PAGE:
Text study for Matthew 22:34-46
Lectionary text for October 23, 2011
Jesus entered the temple in Jerusalem. He started teaching and the questions began. The chief priests and the elders approached Jesus, asking, “By what authority are you doing these things, and who gave you this authority?” Then it was the Pharisees, asking, “Tell us, then, what do you think, is it lawful to pay taxes to the emperor, or not?” Then the Sadducees added a question about marriage in heaven.
Each time Jesus’ adversaries tried to trap him with a question, Jesus turned the tables on them with his answers. To the crowd gathered around this spectacle it must have been like watching a cat play with a mouse.
In this week’s text we see the last exchange of this verbal sparring in the temple. The Pharisees take one more crack at Jesus, asking, “Teacher what commandment in the law is the greatest?” Jesus’ reply is, “You shall love God with all your heart, and all your soul, and with all your mind.”
The great commandment
“This is the great commandment and the second is like it: ‘You shall love your neighbor as yourself’.” Jesus doesn’t ask a question in return. He tells no parables. Jesus gets to the point. And Jesus’ pointed answer reveals that the questioners never got to the heart of things: love.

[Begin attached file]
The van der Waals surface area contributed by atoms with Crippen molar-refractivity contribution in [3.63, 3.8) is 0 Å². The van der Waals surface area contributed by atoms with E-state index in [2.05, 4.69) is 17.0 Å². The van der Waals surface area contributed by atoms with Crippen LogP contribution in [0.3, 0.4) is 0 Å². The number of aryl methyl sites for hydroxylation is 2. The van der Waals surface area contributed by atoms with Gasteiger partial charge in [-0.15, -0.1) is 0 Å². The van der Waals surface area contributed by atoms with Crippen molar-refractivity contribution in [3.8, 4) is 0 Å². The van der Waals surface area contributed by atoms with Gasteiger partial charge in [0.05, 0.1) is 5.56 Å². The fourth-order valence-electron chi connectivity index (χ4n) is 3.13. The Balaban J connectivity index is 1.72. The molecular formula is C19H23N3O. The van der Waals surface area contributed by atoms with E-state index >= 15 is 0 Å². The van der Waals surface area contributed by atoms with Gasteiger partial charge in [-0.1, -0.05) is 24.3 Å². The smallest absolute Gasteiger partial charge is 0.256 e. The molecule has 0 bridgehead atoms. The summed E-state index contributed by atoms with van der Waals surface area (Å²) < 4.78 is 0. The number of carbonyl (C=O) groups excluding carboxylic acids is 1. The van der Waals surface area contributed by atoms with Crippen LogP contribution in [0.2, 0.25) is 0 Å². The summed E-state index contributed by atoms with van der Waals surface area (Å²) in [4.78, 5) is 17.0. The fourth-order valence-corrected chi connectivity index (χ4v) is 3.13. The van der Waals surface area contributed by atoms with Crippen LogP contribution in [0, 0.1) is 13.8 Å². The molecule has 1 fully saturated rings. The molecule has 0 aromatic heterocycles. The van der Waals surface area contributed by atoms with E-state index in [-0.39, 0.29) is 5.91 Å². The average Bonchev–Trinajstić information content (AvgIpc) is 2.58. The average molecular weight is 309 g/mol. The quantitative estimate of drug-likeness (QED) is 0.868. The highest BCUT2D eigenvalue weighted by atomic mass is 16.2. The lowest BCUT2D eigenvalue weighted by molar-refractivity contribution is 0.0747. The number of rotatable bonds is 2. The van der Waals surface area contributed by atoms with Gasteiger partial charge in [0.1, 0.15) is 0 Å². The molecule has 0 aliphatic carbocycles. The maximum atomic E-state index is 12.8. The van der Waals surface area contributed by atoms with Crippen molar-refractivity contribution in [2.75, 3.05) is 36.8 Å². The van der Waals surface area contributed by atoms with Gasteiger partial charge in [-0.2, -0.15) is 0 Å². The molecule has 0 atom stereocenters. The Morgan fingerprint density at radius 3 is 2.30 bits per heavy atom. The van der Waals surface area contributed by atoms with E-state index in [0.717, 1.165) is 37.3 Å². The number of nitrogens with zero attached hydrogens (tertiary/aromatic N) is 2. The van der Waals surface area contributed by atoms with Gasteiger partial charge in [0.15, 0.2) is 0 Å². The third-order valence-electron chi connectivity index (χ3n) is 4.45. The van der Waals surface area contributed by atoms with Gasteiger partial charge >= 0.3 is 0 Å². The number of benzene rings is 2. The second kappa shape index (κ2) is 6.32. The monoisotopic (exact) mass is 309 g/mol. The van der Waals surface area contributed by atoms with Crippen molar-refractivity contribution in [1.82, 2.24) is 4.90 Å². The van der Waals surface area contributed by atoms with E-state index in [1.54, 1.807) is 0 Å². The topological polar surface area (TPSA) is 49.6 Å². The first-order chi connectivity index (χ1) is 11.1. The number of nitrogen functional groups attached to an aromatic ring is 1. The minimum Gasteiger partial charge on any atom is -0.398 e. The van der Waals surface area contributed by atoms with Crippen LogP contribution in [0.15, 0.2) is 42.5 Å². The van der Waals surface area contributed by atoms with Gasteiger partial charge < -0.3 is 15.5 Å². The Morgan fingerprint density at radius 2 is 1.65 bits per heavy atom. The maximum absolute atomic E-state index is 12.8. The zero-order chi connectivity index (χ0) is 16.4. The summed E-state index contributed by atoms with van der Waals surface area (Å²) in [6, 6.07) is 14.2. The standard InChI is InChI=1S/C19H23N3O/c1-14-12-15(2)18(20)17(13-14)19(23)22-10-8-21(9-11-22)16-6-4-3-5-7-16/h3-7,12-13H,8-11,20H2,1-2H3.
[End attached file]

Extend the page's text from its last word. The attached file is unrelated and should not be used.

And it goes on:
We have our questions for Jesus, too. Maybe we ask our questions when the world changing around us causes fear.
Maybe we ask when we realize the truth about ourselves and it makes us uncomfortable. Maybe we ask when we are forced to wrestle with what we don’t understand or when we experience great disappointments.
All too often, we try to finagle our way with Jesus with our fancy reasoning and focus on the details.
But in the reality of the grace of Jesus Christ, it doesn’t matter where we try to take the conversation. Christ brings it back to what matters most: love.
Jesus clearly points us to the heart of the matter with a straight-forward reminder to re-center our lives and priorities around love of God and neighbor. We are reminded of God’s love for us and the love we receive from those around us.
- What questions distract you from the central components of faith in Jesus Christ: love of God and neighbor?
- When we begin faith conversations with God’s love and love of neighbor, what becomes less important? How does it challenge our common debates of faith?
- How does Christ’s command reassure you and challenge you as you live out your faith every day?
Matthew Ollikainen is pastor of Christ Lutheran Church, Barto, Pa.